Posted by William Nunnelley on 2007-09-25

The Alabama Poverty Project will host a series of programs around Alabama in November to provide the state's faith communities with information and resources about poverty. Dr. Wayne Flynt, professor emeritus at Auburn University and an expert on poverty in the state, will be the featured speaker.

The program will begin with two meetings at Samford University on Thursday, Nov. 15. Samford's Resource Center for Pastoral Excellence is sponsoring the series in partnership with The Paul A. Duffey Institute for Church Leadership at Huntingdon College in Montgomery, Ala.

The first Samford meeting, for Christian church leadership, will begin at 11 a.m. followed by lunch for those registered. The second Samford meeting, for an interfaith audience, will begin at 3:30 p.m. The programs will be in the Samford in Mission Forum and its adjacent auditorium, Room 134, of Brooks Hall, with registration 30 minutes prior to each session.

The schedule of other meetings in different locations will be announced later.

Nick Foster, executive director of the Alabama Poverty Project, stressed that the organization wants to provide faith leaders the kind of resources that will enable them to "lead their congregations to be effective in alleviating poverty."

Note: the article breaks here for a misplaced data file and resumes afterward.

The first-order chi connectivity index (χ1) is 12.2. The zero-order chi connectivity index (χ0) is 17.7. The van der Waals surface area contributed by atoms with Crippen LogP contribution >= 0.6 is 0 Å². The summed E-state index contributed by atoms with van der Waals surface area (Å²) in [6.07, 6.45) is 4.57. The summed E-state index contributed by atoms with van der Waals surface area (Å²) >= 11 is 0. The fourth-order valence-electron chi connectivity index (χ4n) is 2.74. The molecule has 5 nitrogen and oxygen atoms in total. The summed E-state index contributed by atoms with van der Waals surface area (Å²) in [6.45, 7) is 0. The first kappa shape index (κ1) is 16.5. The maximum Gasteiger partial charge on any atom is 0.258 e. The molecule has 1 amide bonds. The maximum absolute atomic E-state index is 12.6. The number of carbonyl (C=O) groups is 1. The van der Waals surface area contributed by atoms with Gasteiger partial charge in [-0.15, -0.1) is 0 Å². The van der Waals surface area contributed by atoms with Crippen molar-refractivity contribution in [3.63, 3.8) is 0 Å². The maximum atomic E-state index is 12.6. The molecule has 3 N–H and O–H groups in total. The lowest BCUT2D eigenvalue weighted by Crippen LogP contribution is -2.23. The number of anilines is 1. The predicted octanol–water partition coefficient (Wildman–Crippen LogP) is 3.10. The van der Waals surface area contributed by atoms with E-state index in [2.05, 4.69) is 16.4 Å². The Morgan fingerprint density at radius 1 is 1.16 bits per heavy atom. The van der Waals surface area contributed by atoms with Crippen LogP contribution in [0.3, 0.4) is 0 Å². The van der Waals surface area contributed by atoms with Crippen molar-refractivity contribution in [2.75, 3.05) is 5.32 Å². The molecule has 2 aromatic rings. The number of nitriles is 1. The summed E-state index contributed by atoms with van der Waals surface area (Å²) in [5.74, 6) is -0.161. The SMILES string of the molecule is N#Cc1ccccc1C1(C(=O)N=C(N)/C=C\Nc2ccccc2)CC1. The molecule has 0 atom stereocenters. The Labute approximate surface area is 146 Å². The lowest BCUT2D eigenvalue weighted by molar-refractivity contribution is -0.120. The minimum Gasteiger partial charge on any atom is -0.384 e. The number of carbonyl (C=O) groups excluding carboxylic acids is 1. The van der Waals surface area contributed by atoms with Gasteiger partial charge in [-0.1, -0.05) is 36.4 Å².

To register in advance, send an email to or call 205 939-1408. For more information, call Foster at the same number or email

Samford is a leading Christian university offering undergraduate programs grounded in the liberal arts with an array of nationally recognized graduate and professional schools. Founded in 1841, Samford is the 87th-oldest institution of higher learning in the United States. Samford enrolls 5,791 students from 49 states, Puerto Rico and 16 countries in its 10 academic schools: arts, arts and sciences, business, divinity, education, health professions, law, nursing, pharmacy and public health. Samford fields 17 athletic teams that compete in the tradition-rich Southern Conference and ranks 6th nationally for its Graduation Success Rate among all NCAA Division I schools.